• Wole Agunbiade, SAN

Summary of Presentation: He discussed the applications incidental to judgment i.e., stay of execution, stay of proceedings, and injunction pending appeal. A successful litigant is expected to enjoy the fruits of his victory. A stay of execution was defined in T.S.A IND. LTD. V. KEMA INV. LTD (2006) 2NWLR (PT.964) 300, as an interim order and does not possess the attribute of finality. It is an order for suspension of rights which a Court had declared in favor of a respondent and of course, the preservation of the property pending the determination of an appeal from a judgment in respect of that right and/or property. It only prevents the plaintiff or beneficiary of the judgment from putting into operation the machinery of the law i.e., the legal process of warrants of execution and so forth. An application for an injunction pending appeal is similar to the stay of execution. It is appropriate where a judgement is declaratory. It suspends or hauls the enjoyment of a party pending the determination of an appeal (CHIEF IMAM Y.P.O. SHODEINDE & ORS v. THE REGISTERED TRUSTEES OF THE AHMADIYYA). It is rarely resorted to after judgement but there are a few exceptions to this.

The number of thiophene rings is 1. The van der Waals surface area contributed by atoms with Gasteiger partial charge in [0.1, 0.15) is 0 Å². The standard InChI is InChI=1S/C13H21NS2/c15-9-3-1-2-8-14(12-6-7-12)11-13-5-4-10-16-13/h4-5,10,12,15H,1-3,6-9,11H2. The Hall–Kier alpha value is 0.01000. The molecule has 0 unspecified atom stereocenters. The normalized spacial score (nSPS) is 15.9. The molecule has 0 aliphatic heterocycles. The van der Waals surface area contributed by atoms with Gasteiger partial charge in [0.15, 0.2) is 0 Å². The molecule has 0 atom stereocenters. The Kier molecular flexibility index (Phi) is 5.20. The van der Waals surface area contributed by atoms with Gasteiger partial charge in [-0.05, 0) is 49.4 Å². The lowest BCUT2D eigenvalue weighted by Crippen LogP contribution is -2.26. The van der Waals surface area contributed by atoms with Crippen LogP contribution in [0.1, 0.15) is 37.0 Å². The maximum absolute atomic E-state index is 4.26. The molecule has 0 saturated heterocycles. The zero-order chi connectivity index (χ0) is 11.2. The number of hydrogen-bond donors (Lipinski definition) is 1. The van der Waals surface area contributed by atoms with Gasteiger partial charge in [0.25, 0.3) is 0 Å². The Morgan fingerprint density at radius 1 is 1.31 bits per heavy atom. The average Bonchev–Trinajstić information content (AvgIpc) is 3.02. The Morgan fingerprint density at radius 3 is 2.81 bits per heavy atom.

Lessons learnt from this event:

The first speaker noted the terrible working conditions of the court and the Nigerian legal system. He suggested the introduction of a better working system between the police and sheriff to assist and ensure an effective judgement enforcement procedure. The terrible working conditions of the court (such as the time-consuming long handwritten notes by the court officials and the judge) are an important factor after the delivery and enforcement of judgement in Nigeria.

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lawpavilion • July 19, 2021